Because of the associations with Buddhism, the image of the lion was immediately positive as it is considered a symbol of protection of the spiritual teaching or “dharma“. For a period of time, the guardian lions evolved considerably in appearance, pose and concepts.
It took many years during the Ming and Qing dynasties for the image associated with the guardian lion to take on its present form of two lions, one male and one female, guarding the entrance to a building.
3) The Lion
Everything about lion symbolism begins with the sex of the lion, a male and a female, reflecting the long Chinese Taoist tradition of yin and yang.
The lion is the symbol of the Yang, it usually has one paw resting on a ball. It may be interesting to know that this embroidered ball represents supremacy over the world in imperial contexts.
Moreover the history of this ball goes further, often made from discarded clothes as toys for children, their gift became the symbol of friendship and affection. Even today in China, the throwing of an embroidered ball from a woman to her beloved is in the hope that he will catch it to bring her luck and good fortune.
Overall, the male tends to have an open mouth, however the reasons are unclear. The primary function would be to maintain the overall structure as well as other material aspects.
4) The Lioness
The male being the representation of the masculine attributes of yang, the female is representative of the feminine power of yin.
She is accompanied by a cub held motionless under her protective paw, reminiscent of the male with his embroidered ball. She symbolizes the protection of the individuals within the building while the male protects the building itself. It represents the power of life.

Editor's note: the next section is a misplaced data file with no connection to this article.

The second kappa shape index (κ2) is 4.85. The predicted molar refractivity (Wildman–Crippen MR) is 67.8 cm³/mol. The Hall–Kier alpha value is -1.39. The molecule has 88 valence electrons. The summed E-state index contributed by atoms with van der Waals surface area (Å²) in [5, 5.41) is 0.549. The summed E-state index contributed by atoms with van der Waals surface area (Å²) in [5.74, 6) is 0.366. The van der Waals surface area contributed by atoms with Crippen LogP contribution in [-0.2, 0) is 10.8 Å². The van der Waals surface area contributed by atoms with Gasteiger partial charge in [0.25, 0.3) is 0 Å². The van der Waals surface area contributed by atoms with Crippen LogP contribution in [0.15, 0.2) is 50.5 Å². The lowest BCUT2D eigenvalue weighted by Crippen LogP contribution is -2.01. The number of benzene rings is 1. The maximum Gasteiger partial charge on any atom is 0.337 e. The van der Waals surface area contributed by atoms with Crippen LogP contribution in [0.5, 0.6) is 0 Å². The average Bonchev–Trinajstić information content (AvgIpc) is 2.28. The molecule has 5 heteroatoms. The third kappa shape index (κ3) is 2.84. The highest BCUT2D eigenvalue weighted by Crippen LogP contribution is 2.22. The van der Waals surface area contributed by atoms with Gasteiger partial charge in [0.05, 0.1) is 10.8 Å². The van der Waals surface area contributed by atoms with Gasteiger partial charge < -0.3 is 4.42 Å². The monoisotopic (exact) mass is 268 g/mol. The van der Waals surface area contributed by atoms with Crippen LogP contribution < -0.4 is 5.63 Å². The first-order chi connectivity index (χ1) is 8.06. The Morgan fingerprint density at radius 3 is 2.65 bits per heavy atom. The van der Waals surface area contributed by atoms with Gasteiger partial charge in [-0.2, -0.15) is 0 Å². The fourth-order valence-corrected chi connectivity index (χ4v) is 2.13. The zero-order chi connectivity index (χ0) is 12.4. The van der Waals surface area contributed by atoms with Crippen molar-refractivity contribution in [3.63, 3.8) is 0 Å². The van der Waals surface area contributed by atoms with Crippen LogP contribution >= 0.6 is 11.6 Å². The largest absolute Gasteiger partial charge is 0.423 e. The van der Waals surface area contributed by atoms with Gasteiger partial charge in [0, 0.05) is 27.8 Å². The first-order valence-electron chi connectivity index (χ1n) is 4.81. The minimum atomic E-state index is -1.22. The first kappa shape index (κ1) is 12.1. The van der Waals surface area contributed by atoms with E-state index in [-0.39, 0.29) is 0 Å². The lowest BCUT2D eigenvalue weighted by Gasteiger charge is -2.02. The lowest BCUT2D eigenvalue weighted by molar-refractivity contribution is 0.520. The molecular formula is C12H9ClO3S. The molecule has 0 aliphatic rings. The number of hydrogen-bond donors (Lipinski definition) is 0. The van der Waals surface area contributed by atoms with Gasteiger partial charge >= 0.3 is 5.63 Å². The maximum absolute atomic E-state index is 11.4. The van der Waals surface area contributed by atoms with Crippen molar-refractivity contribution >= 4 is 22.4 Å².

Unlike the lion with an open mouth, the lioness often has a closed mouth. However, she is just as formidable as her male counterpart within her representation. It seems obvious that it is difficult to conceive of a creature more fearsome than a lioness preserving her cubs.
5) As Partners
These two lions may have a ball in their mouth. Initially, they were sculpted so that the pearl could move freely in the mouth but not come out through the teeth.
When these two statues are put together, they must be located in strict accordance with the practice and theory of feng shui. To be in the rules, once you face the lions, the male should be on the right and the female on the left, each of the statues should look outwards beyond the world.